Young Jean Lee Offers an Anthropological Study of Straight White Men
New Rep Theatre presents the New England premiere of this provocative satire.
New Rep Theatre opened its season with the New England premiere of Straight White Men shortly before the play ended its Broadway run. The presentation of Young Jean Lee's satirical comedy, with its dark undertones and conflicting themes, was an exciting choice for a company not particularly known for including edgy new dramas in their seasons.
The play centers around a white upper-middle-class family of four, a widower and his three grown sons, who gather together on Christmas Eve. The familial holiday events unfold realistically, except for a framing device that throws the viewer's assumptions into question: Just before the show begins, as loud rap music rains down from the speakers, a tall actor (Dev Blair) dressed in short shorts and glitter wanders the aisle and greets the patrons. By the time the house lights go down and this character delivers their opening monologue, it becomes clear that they (the character's preferred pronoun) are the puppet master of the evening. The other characters onstage take the poses arranged by them, use the props they orders, and generally behave according to their intentions. In short, straight white men are no longer in charge of the world on this stage.
Dad Ed (Ken Cheeseman) has brought together his sons: Jake (Dennis Trainor Jr.), a prosperous banker who is coming off a divorce; Drew (Michael Kaye), the unmarried writer with several successful books to his credit; and their elder brother, Matt (Shelley Bolman), who is living at home with Dad and working for a temp agency, despite his Harvard degree. Most of the early part of the play is spent reliving the brothers' adolescent bonding games that include fighting, mock choreographic numbers, and fist bumps. Notably, there is no listening to each other or probing of each other's feelings or fears.
The tone changes abruptly when Matt begins crying during their Chinese food Christmas dinner. The brothers have varying reactions to this moment, from Drew's concern to Jake's order to just leave him alone. Dad worries that Matt's student loans have him upset and offers a check to pay off the balance. As the play continues to its baffling ending, with too much time in this production given to overlong bouts of physical sibling rivalry and an awkward dance scene, it becomes clear that these are not happy men, despite their inheritance of privilege.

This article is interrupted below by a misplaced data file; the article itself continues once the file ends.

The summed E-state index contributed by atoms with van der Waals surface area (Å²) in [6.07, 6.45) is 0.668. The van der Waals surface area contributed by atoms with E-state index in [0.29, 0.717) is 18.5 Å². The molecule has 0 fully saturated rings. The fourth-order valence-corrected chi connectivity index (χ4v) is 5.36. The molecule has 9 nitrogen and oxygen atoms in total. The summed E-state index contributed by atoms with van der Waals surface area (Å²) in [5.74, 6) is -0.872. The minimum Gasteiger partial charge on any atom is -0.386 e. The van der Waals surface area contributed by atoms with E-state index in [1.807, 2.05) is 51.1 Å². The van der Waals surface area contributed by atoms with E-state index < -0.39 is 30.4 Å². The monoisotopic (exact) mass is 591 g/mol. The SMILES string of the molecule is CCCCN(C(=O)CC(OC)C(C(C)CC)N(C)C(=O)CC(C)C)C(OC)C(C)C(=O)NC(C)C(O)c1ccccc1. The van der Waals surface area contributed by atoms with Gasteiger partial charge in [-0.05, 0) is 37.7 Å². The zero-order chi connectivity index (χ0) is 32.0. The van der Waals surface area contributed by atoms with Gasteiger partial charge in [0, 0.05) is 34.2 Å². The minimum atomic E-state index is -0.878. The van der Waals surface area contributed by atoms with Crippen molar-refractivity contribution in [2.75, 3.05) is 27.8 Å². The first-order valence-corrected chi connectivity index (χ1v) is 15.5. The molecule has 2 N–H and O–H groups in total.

Under the direction of Elaine Vaan Hogue, the production feels forced, skimming only the surface of the relationships and Lee's motives as playwright. The actors seem neither to have the patience to be listening nor do they appear to hold any family ties. Bolman does carve out a convincing character as the man-child adrift but eager to be left alone, and Cheeseman's sympathetic dad feels genuine, until a moment in the play where the character has an unconvincing change of heart.
The action unfolds in a generic-looking apartment that could be anywhere, USA, designed by Afsoon Pajoufar. The costumes devised by Chelsea Kerl are character-appropriate but generally as indistinguishable as the men who are wearing them.
Lee, a South Korean-born female playwright of enormous credentials, has written a play that doubles as a sociological study. This family comes across as a sub-tribe of its own, repeating worn-out, leftover rituals that no longer suit the swiftly changing mores. Dad and his sons, despite education and tinges of doubt and guilt about their birthright, have been pushed from center stage by people of a variety of gender identifications and racial makeups, but with similar aspirations for success. Lee ends her play in equivocal fashion, as if the men of the title have yet to get it, or find a place in a brave new world that holds them in little regard.